Maximal Antidiuresis

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Background of Study
Enuresis is a disorder characterized by repeated voiding of urine into the clothes or in bed of persons with a chronological age or developmental level of at least five years that is not due exclusively to the direct physiological effect of a substance or a general medical condition (1). It may be classified into subtypes according to its occurrence during night-time sleep (nocturnal), during waking hours (diurnal) or both and may be described as primary among individuals who have never achieved urinary continence or as secondary among persons developing symptoms after a period of established urinary continence (1). A child who has experienced a minimum 6-month period of continence before the onset of the bedwetting
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The hormone also has neurotransmitter functions in the central nervous system and peripheral hypertensive effects. Most vasopressin effects have been reported to be mediated through one of two receptors: the V1 and the V2 receptor (128). The osmoregulatory renal effects are exerted mainly via the V2 receptor, a 40 kD membrane-spanning protein located in the collecting ducts (129). Maximal antidiuresis is accomplished if 2.5% or more of the renal V2 receptor sites are occupied (130). On a cellular level, the activation of V2 receptors leads to the synthesis of cyclic adenosine monophosphate (cAMP), which, in turn, results in the translocation of intracellular aquaporin type 2 to the apical cell membrane (131, 132). Aquaporin type 2 belongs to a group of water channel-forming proteins and is the molecule directly responsible for the vasopressin…show more content…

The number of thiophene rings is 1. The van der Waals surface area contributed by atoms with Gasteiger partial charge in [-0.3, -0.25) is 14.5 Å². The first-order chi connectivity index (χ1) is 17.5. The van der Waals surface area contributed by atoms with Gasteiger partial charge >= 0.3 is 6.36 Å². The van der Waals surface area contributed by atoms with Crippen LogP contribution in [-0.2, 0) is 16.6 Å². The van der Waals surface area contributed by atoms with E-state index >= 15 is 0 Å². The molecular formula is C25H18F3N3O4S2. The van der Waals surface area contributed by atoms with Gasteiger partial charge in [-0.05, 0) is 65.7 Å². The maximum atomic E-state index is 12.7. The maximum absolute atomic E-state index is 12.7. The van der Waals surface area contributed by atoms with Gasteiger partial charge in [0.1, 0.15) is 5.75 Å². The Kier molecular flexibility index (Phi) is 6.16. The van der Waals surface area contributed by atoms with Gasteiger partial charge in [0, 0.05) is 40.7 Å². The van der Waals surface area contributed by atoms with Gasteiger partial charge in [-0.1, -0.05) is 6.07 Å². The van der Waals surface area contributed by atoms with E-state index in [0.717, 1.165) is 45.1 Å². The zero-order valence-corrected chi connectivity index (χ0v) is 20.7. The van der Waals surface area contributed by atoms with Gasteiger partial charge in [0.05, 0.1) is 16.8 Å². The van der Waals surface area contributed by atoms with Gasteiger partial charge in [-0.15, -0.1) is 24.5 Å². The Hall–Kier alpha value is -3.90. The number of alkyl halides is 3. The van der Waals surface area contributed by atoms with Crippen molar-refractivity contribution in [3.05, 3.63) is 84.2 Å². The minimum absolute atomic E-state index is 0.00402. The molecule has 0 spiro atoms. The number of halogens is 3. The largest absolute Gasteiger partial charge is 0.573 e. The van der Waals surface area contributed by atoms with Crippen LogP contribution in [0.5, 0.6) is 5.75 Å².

During the first hours of sleep delta sleep (stage 3 and 4) dominates and
REM periods are short, but REM periods become longer and non-REM periods become more superficial as the night progresses(253, 254). The sleeper is most difficult to arouse during the first hours of sleep. Short moments of arousal into the waking state are usually interspersed throughout the night, most of them too short to be remembered in the morning. Furthermore, normal sleep is characterised by short, recurring bouts of accelerated pulse, EMG- and EEG-activation, and bodily movements, even though the sleeper does not become fully awake. Paediatric normal values of common neurophysiological sleep parameters, adapted from Coble (255, 256 , 257) are provided in Table 2. As can be seen in the table, there is a general tendency for the deep stage 4 non-REM sleep, and total sleep time, to decrease, as the child
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